Who would have known that on a scorching summer day in Brazil, Mexico would receive an icy bath of heartbreaking reality — a last gasp penalty kick that would eliminate them from the FIFA World Cup.

The decision — and the dive that forced it — were heavily scrutinized on social media. Minutes after the match, chaos broke out on Twitter — giving life to a meme that would echo in the feeds of Mexican football fans for years. “No Era Penal,” was born. 

“It wasn’t a penalty,” Mexico fans vehemently exclaimed.

But why do Mexican fans hold such strong feelings about this game? And towards the antagonist, Arjen Robben? What could have possibly sparked such animosity from two otherwise indifferent adversaries that day?

On June 29, 2014, the Netherlands hosted Mexico in a Round of 16 elimination match of the FIFA World Cup. It would spell the end of Mexico’s dream of an elusive fifth game. While elimination at this stage of the competition had become a formality over the past 30 years, this defeat in particular left a bitter taste in the memories of Mexico fans. 

Having led for 40 minutes, courtesy of a Giovanni Dos Santos opener, the cheering Mexico fans suddenly went silent. A late rocket of an equalizer from the Netherlands’ Wesley Sneijder had put Mexico’s hopes of advancing at risk. With the game on the line, and full time approaching, Mexico fans were yearning for a whistle — and they got one. 

Only, this was not the one they’d hoped for. This one would break their hearts —a penalty was awarded to the Netherlands.

How did fate sour so quickly? Four minutes ago, Mexico were heading into their first quarter final in 28 years, but now, they were on the brink of elimination. 

One man was the root cause: Arjen Robben.

Carrying the ball, glued to his foot, at the byline of the penalty area, Robben twisted and turned his way across the field, dodging tackles and bodies until veteran defender Rafa Márquez stuck out a foot. The stamp on Robben, while minimal, was enough contact to send the Dutchman to the ground — and for referee Pedro Proença to reach for his whistle. It was a yellow card for Márquez, a penalty for the Netherlands and a last-minute nightmare for Mexico.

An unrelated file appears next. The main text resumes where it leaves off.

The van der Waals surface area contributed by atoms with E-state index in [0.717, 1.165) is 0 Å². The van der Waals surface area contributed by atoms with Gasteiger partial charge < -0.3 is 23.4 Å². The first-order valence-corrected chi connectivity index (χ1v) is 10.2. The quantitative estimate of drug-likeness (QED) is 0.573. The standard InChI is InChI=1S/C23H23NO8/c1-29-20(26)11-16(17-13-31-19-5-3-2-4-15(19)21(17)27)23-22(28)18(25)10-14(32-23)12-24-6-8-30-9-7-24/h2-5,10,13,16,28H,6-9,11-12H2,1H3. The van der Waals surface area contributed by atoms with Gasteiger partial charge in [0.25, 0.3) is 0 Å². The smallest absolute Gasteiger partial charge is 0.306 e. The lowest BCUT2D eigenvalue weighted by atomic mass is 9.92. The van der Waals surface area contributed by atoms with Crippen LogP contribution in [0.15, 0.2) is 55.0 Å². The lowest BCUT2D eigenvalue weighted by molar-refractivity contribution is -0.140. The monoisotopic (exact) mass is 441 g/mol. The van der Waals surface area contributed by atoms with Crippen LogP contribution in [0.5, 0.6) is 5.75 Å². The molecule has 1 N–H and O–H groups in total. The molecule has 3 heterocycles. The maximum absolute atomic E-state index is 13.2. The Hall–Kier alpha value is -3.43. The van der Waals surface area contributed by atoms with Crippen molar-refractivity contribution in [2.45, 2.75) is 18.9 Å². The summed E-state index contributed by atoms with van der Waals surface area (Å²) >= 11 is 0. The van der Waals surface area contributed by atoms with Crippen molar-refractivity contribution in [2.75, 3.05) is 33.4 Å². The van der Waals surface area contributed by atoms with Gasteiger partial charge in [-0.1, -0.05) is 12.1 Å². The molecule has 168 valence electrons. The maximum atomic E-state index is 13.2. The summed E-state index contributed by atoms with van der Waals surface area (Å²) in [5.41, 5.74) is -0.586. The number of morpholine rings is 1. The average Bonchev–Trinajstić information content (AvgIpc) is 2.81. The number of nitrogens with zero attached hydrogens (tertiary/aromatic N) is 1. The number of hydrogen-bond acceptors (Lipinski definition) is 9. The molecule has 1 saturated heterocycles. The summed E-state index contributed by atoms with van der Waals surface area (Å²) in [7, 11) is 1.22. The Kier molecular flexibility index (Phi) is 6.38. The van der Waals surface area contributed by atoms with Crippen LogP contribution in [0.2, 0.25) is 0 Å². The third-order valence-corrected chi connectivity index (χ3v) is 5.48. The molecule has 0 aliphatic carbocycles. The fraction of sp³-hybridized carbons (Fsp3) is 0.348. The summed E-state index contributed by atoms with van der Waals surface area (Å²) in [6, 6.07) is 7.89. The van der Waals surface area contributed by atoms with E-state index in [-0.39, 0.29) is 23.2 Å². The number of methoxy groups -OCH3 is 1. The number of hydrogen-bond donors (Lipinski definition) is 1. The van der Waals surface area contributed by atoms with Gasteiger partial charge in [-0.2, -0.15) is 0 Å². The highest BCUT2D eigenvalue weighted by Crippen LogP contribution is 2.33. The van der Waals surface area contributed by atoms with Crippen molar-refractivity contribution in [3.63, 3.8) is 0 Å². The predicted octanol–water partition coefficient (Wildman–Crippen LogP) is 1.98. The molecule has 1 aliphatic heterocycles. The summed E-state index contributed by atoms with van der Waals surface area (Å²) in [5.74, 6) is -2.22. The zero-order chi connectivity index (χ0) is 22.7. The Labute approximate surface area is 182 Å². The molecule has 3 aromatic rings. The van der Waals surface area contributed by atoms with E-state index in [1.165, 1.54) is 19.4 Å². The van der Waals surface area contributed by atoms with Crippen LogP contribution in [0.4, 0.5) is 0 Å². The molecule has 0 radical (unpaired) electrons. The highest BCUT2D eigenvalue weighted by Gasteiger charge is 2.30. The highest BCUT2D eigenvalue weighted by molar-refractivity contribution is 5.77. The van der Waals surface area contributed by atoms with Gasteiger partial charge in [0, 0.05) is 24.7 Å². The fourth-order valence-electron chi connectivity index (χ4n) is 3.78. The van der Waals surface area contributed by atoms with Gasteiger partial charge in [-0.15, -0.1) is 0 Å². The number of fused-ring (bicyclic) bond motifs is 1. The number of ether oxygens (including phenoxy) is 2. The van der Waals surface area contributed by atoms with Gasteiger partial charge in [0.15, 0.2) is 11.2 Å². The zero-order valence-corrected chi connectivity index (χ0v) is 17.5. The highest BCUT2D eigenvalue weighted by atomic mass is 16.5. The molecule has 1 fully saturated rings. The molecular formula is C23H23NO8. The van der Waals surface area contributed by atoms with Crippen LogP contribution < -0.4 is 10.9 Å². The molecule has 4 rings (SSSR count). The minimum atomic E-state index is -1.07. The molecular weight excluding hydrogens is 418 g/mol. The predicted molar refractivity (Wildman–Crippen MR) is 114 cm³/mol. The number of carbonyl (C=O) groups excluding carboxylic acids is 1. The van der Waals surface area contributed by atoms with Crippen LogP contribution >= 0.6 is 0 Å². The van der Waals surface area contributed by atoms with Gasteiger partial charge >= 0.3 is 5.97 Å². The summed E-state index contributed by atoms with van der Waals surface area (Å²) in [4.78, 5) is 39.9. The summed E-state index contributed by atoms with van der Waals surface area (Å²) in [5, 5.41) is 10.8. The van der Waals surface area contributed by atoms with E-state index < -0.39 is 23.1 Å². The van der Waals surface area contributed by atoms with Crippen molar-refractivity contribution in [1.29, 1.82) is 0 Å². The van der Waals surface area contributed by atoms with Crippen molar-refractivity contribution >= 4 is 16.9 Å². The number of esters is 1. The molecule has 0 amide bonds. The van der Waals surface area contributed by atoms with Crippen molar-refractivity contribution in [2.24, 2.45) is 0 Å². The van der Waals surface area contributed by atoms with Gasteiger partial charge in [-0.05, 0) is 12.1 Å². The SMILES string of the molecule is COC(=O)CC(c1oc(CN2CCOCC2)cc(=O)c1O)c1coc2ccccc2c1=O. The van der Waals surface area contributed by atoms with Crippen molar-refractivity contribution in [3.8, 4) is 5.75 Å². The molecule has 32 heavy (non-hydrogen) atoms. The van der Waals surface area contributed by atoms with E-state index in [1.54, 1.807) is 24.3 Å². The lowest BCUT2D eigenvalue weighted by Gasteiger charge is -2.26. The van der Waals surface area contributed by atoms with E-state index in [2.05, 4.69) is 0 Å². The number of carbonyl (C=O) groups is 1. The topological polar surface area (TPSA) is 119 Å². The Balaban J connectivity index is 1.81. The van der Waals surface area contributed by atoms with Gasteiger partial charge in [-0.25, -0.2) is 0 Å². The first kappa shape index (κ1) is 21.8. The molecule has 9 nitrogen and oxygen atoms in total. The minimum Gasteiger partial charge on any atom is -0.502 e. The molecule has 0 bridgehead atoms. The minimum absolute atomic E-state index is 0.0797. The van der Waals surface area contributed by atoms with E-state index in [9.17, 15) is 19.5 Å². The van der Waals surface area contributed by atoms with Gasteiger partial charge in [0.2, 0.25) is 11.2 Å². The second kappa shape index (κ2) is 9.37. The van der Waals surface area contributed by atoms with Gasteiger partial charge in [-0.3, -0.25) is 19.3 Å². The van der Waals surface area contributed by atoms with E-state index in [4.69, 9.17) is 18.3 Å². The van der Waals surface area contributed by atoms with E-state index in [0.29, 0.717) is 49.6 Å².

With their palms out in prayer and knees on the ground in hope, the Mexico fans and players watched as Dutch striker Klaas-Jan Huntelaar placed the ball on the penalty spot. This kick would decide the fate of Mexico’s World Cup.

And as the spinning ball struck the back of the net, Mexico was out.

The goal invoked a deep pain for all fans of the Mexican national team — the type of pain that could only be healed by venting frustrations on Twitter.

So while Huntelaar was the hero on paper, Robben became the villain on social media.

His alleged theatrics had caused a ripple effect in the fabric of Twitter, with one hashtag soaring far above the others on the trending chart: #NoEraPenal. The phrase is Spanish for “It wasn’t a penalty.” The tweet’s original author, José Luis Mercado, has routinely posted the same tweet every day since June 29, 2014.

When the Netherlands failed to make the 2018 FIFA World Cup in Russia, Mercado tweeted in laughter, tagging Robben in his post. The anti-Robben sentiment in Mexico was alive, even three years after the Dutchman’s diving antics in Brazil.

Three memes collected from the internet after Robben’s penalty against Mexico.

Another meme surfaced on YouTube, from an angry fan reacting after the match. He repeatedly screams “No Era Penal!” — helping solidify the words into internet meme culture.

The following day, in response to the tension, Robben admitted to diving for a penalty — but only the one in the first half. 

“I must apologise,” he said. “The one [at the end] was a penalty, but the other one was a dive in the first half. I shouldn’t be doing that.”

Even when interviewed six months after the tournament, Robben was asked, “Was it a penalty?” to which the Dutchman replied: “Yeah.” When asked if he followed the controversy after the match, he said “It’s part of the game, you know? It’s such a big stage, we’re talking about the World Cup. Everybody’s talking about it. But that’s the nice thing about football, everybody can have their opinion, and everyone can talk about this situation — but all football games. It’s what we’re used to.”

In Holland, Arjen Robben carries the nickname “The Flying Dutchman,” used to describe his incredible speed when dribbling the ball. However, for Mexico fans, the flying may have more to do with his acrobatic theatrics on that fateful day in Fortaleza, Brazil.

For them, the verdict is clear: No Era Penal.


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